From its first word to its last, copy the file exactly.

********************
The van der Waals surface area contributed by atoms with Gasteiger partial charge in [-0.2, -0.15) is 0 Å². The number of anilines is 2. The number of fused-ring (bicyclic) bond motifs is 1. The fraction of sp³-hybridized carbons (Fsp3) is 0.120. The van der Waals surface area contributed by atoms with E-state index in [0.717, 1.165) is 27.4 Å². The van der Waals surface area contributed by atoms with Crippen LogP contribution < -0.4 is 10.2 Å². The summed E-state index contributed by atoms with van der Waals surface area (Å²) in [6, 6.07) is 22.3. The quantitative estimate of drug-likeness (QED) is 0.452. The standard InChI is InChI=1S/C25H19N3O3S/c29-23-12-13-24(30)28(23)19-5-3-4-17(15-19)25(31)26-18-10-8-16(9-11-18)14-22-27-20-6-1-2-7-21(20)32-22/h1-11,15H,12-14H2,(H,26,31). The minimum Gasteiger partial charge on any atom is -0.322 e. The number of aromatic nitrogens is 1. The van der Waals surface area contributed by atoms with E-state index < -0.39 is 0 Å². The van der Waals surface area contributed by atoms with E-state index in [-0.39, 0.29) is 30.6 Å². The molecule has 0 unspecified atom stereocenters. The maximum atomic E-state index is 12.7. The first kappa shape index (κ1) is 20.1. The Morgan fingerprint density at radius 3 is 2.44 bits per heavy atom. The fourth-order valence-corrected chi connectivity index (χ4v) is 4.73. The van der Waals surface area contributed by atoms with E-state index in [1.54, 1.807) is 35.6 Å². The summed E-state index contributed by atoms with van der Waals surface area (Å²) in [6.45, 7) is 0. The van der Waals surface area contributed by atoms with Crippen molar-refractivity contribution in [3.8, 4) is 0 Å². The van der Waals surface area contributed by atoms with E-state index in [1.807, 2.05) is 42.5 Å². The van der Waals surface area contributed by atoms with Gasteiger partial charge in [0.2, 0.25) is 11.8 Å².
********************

The van der Waals surface area contributed by atoms with Gasteiger partial charge in [-0.2, -0.15) is 0 Å². The number of anilines is 2. The number of fused-ring (bicyclic) bond motifs is 1. The fraction of sp³-hybridized carbons (Fsp3) is 0.120. The van der Waals surface area contributed by atoms with E-state index in [0.717, 1.165) is 27.4 Å². The van der Waals surface area contributed by atoms with Crippen LogP contribution < -0.4 is 10.2 Å². The summed E-state index contributed by atoms with van der Waals surface area (Å²) in [6, 6.07) is 22.3. The quantitative estimate of drug-likeness (QED) is 0.452. The standard InChI is InChI=1S/C25H19N3O3S/c29-23-12-13-24(30)28(23)19-5-3-4-17(15-19)25(31)26-18-10-8-16(9-11-18)14-22-27-20-6-1-2-7-21(20)32-22/h1-11,15H,12-14H2,(H,26,31). The minimum Gasteiger partial charge on any atom is -0.322 e. The number of aromatic nitrogens is 1. The van der Waals surface area contributed by atoms with E-state index < -0.39 is 0 Å². The van der Waals surface area contributed by atoms with E-state index in [-0.39, 0.29) is 30.6 Å². The molecule has 0 unspecified atom stereocenters. The maximum atomic E-state index is 12.7. The first kappa shape index (κ1) is 20.1. The Morgan fingerprint density at radius 3 is 2.44 bits per heavy atom. The fourth-order valence-corrected chi connectivity index (χ4v) is 4.73. The van der Waals surface area contributed by atoms with E-state index in [1.54, 1.807) is 35.6 Å². The summed E-state index contributed by atoms with van der Waals surface area (Å²) in [6.45, 7) is 0. The van der Waals surface area contributed by atoms with Crippen molar-refractivity contribution in [3.8, 4) is 0 Å². The van der Waals surface area contributed by atoms with E-state index in [1.807, 2.05) is 42.5 Å². The van der Waals surface area contributed by atoms with Gasteiger partial charge in [0.2, 0.25) is 11.8 Å².